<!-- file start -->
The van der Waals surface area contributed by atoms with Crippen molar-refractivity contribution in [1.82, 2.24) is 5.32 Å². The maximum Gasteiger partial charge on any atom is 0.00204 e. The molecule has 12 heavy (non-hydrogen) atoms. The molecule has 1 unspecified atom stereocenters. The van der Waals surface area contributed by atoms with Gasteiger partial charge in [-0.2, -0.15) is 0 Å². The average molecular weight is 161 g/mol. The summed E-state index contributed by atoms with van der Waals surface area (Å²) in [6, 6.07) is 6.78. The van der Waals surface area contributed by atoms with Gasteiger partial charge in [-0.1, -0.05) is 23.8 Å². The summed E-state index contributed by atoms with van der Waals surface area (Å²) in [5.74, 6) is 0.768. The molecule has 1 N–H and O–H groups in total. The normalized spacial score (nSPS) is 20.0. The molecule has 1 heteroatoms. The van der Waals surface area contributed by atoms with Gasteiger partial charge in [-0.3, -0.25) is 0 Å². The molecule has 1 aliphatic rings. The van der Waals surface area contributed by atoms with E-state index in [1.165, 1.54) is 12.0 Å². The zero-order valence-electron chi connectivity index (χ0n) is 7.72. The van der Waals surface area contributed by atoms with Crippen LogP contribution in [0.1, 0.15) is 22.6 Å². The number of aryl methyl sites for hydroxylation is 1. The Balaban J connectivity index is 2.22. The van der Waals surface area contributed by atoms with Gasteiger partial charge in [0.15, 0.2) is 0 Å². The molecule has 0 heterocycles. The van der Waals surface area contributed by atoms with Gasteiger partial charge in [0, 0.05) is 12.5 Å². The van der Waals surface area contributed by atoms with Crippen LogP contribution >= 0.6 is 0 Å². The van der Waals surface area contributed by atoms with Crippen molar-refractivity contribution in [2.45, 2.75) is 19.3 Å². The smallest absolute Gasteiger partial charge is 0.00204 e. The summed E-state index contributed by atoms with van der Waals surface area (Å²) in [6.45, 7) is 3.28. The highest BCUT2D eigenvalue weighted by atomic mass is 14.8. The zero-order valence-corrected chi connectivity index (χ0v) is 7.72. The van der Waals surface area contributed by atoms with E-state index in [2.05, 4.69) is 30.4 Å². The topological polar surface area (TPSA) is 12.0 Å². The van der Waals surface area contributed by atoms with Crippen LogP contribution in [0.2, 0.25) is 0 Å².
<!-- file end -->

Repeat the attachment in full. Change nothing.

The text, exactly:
The van der Waals surface area contributed by atoms with Crippen molar-refractivity contribution in [1.82, 2.24) is 5.32 Å². The maximum Gasteiger partial charge on any atom is 0.00204 e. The molecule has 12 heavy (non-hydrogen) atoms. The molecule has 1 unspecified atom stereocenters. The van der Waals surface area contributed by atoms with Gasteiger partial charge in [-0.2, -0.15) is 0 Å². The average molecular weight is 161 g/mol. The summed E-state index contributed by atoms with van der Waals surface area (Å²) in [6, 6.07) is 6.78. The van der Waals surface area contributed by atoms with Gasteiger partial charge in [-0.1, -0.05) is 23.8 Å². The summed E-state index contributed by atoms with van der Waals surface area (Å²) in [5.74, 6) is 0.768. The molecule has 1 N–H and O–H groups in total. The normalized spacial score (nSPS) is 20.0. The molecule has 1 heteroatoms. The van der Waals surface area contributed by atoms with Gasteiger partial charge in [-0.3, -0.25) is 0 Å². The molecule has 1 aliphatic rings. The van der Waals surface area contributed by atoms with E-state index in [1.165, 1.54) is 12.0 Å². The zero-order valence-electron chi connectivity index (χ0n) is 7.72. The van der Waals surface area contributed by atoms with Crippen LogP contribution in [0.1, 0.15) is 22.6 Å². The number of aryl methyl sites for hydroxylation is 1. The Balaban J connectivity index is 2.22. The van der Waals surface area contributed by atoms with Gasteiger partial charge in [0.15, 0.2) is 0 Å². The molecule has 0 heterocycles. The van der Waals surface area contributed by atoms with Gasteiger partial charge in [0, 0.05) is 12.5 Å². The van der Waals surface area contributed by atoms with Crippen LogP contribution >= 0.6 is 0 Å². The van der Waals surface area contributed by atoms with Crippen molar-refractivity contribution in [2.45, 2.75) is 19.3 Å². The smallest absolute Gasteiger partial charge is 0.00204 e. The summed E-state index contributed by atoms with van der Waals surface area (Å²) in [6.45, 7) is 3.28. The highest BCUT2D eigenvalue weighted by atomic mass is 14.8. The zero-order valence-corrected chi connectivity index (χ0v) is 7.72. The van der Waals surface area contributed by atoms with E-state index in [2.05, 4.69) is 30.4 Å². The topological polar surface area (TPSA) is 12.0 Å². The van der Waals surface area contributed by atoms with Crippen LogP contribution in [0.2, 0.25) is 0 Å².